I'm Kelly Thompson. I write comics & novels. You may know me from Hawkeye, Rogue & Gambit, Phasma, Ghostbusters, A-Force, Jem, and Mega Princess and my novels The Girl Who Would Be King and Storykiller. #VisibleWomen pic.twitter.com/kmjy2wN8B2
– Kelly Thompson (@ 79SemiFinalist) February 12, 2018
I'm Jen Bartel! I'm an Asian American comic artist and illustrator. I like drawing strong ladies and using colorful palettes. 🌈💖✨ #VisibleWomen ⭐️ https://t.co/Au7yAzwzfJ | https://t.co/R1tApRaQyj | https://t.co/DttC6Puxp9 ⭐️ pic.twitter.com/tBi7Y0ZyKp
– Jen Bartel – ECCC V8 (@heyjenbartel) February 12, 2018
Hello ! im xanthe⭐️i'm a dutch-indonesian illustrator & colorist from california! I'm agender and i like knights, queer romance, and fashion. i work on comics & draw fanart for fun! #VisibleNb #VisibleWomen pic.twitter.com/5KUyUlOECw
– xanthe✨ (@xoxobouma) February 13, 2018
Hello hello I'm Liya, a Chinese interior architecture student based in Germany! I'd love to work with illustrations in the future tho lol I love everything with plants, flowers and cozy environments! #VisibleWomen pic.twitter.com/jIDs1zk60I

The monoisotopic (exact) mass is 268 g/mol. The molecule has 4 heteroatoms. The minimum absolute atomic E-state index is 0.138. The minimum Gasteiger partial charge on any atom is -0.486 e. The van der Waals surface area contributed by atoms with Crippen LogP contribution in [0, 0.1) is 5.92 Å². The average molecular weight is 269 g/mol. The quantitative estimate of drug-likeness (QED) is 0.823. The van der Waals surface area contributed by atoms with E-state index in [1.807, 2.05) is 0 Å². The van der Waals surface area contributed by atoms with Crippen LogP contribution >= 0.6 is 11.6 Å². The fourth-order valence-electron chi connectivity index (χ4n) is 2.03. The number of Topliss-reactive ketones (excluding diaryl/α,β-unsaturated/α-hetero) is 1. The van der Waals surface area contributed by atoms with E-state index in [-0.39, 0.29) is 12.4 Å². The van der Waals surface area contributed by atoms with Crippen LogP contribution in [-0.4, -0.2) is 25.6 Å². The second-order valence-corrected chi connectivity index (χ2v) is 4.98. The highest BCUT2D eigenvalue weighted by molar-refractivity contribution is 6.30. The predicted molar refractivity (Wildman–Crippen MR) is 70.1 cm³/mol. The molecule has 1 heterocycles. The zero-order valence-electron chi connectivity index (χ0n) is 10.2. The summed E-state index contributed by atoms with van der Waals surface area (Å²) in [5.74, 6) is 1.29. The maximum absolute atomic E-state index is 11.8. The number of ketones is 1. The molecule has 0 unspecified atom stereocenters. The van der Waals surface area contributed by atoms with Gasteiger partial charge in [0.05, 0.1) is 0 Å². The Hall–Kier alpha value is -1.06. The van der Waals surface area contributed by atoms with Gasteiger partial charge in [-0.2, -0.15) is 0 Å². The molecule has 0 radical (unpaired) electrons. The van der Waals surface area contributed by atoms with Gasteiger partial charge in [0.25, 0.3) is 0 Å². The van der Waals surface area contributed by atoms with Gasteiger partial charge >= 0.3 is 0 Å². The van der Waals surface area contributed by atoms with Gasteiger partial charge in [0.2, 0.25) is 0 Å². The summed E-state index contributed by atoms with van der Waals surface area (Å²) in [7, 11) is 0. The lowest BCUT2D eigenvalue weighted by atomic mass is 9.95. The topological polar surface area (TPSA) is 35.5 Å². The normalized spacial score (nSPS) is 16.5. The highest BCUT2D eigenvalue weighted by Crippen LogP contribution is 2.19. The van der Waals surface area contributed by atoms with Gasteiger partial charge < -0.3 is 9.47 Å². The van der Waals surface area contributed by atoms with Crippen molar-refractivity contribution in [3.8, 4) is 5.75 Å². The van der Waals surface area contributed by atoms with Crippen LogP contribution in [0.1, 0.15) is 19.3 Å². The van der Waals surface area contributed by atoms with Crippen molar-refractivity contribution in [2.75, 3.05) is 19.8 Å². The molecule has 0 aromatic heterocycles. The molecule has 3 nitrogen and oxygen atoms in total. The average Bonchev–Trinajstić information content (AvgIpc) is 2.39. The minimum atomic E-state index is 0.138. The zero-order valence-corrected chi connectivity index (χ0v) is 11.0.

– Liya🌸 (@mochiipanko) February 13, 2018
The previous edition of the event, in August 2017, was a great success: going beyond the initial initiative, the hashtag was relayed for nearly a week, and the animation specialists, game designers, photographers or tattoo artists had joined the creators of comics in sharing their work. This edition of February 2018 has kept proportions smaller, but many of the artists who participated in the hashtag have seen their work widely shared and followed.
"#VisibleWomen especially allowed me to make myself known by more people, in an already targeted audience: authors and other comics, or readers," says Margaux Saltel, French designer who participated for the third time to the operation. She has made several illustrations for children's books, and more recently variant covers, a common practice in comic book publishing for American publishers, and is currently working on a comic book project.
Hi! I'm Margaux, comic book artist from France! I drew some varying covers for various US publishers and I'm currently working on my first comicbook!
🔥 Portfolio: https://t.co/3MQOcuxnoY🖤 Instagram: https://t.co/tHlnjYsC2A#VisibleWomen pic.twitter.com/zmu7aGf9su
– Margaux Saltel ⭐ (@m_saltel) February 12, 2018